Mayor Michael Hancock on Thursday announced the five people who will help pick Denver's next police watchdog.

The Office of the Independent Monitor was created in 2005 to monitor internal investigations of police officers and sheriff's deputies and make recommendations on discipline. It was created after two controversial police shootings.

The first monitor, Richard Rosenthal, was sometimes at odds with the Denver Police Department. Many officers and safety officials believed he overstepped his role, while supporters said his tough approach was just what was needed.

Rosenthal left early this month to head an independent investigations office in British Columbia. In a parting shot, Rosenthal accused police internal-affairs officers of bias in investigating misconduct by cops and said the Civil Rights Division of the U.S. Department of Justice should investigate the Police Department.

In a statement announcing the five-member screening panel, Hancock said, "We will ensure there is a robust public input process to appoint a dynamic leader who will help to improve transparency, accountability and public confidence in our safety departments."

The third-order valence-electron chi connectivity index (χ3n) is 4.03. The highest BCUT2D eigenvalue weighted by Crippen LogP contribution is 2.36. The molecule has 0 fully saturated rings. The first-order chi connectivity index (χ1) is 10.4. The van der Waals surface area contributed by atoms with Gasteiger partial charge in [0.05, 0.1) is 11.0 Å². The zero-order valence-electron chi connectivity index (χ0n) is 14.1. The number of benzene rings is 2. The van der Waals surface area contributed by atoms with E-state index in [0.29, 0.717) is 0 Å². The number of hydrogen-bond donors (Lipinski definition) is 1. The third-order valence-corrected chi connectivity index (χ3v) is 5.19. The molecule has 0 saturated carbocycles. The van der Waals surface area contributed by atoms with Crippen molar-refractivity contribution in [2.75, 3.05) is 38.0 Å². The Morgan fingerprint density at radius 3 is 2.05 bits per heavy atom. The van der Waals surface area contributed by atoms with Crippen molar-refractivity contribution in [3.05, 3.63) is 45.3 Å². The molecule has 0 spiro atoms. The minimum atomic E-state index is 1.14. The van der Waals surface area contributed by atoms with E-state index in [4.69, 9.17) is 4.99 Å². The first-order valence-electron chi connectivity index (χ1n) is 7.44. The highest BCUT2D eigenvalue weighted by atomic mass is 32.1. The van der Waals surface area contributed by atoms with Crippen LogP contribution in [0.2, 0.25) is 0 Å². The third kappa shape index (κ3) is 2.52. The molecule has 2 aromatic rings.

The members of the screening committee are:

  • Mary Davis, president of the Citizen Oversight Board.

  • City Councilman Paul Lopez, from District 3.

  • Denver County Court Judge Claudia Jordan.

  • Nita Mosby Henry, director of the Career Service Authority.

  • Dr. Joseph Sandoval, a professor at Metropolitan State College of Denver.

    The mayor chose two members. One had to be a current or retired judge, and the other someone with "extensive knowledge of internal police investigations or the monitoring of internal police investigations."

    Hancock selected Jordan and Sandoval. Lopez was picked by the City Council president, and the other two are on the committee by statute.

    The committee will work with the Career Service Authority. After screening applicants from across the U.S., the authority will provide the committee with a list of applicants.

    With public comment, the committee will pick up to three finalists. Hancock will then select the monitor, whose appointment must be approved by the City Council.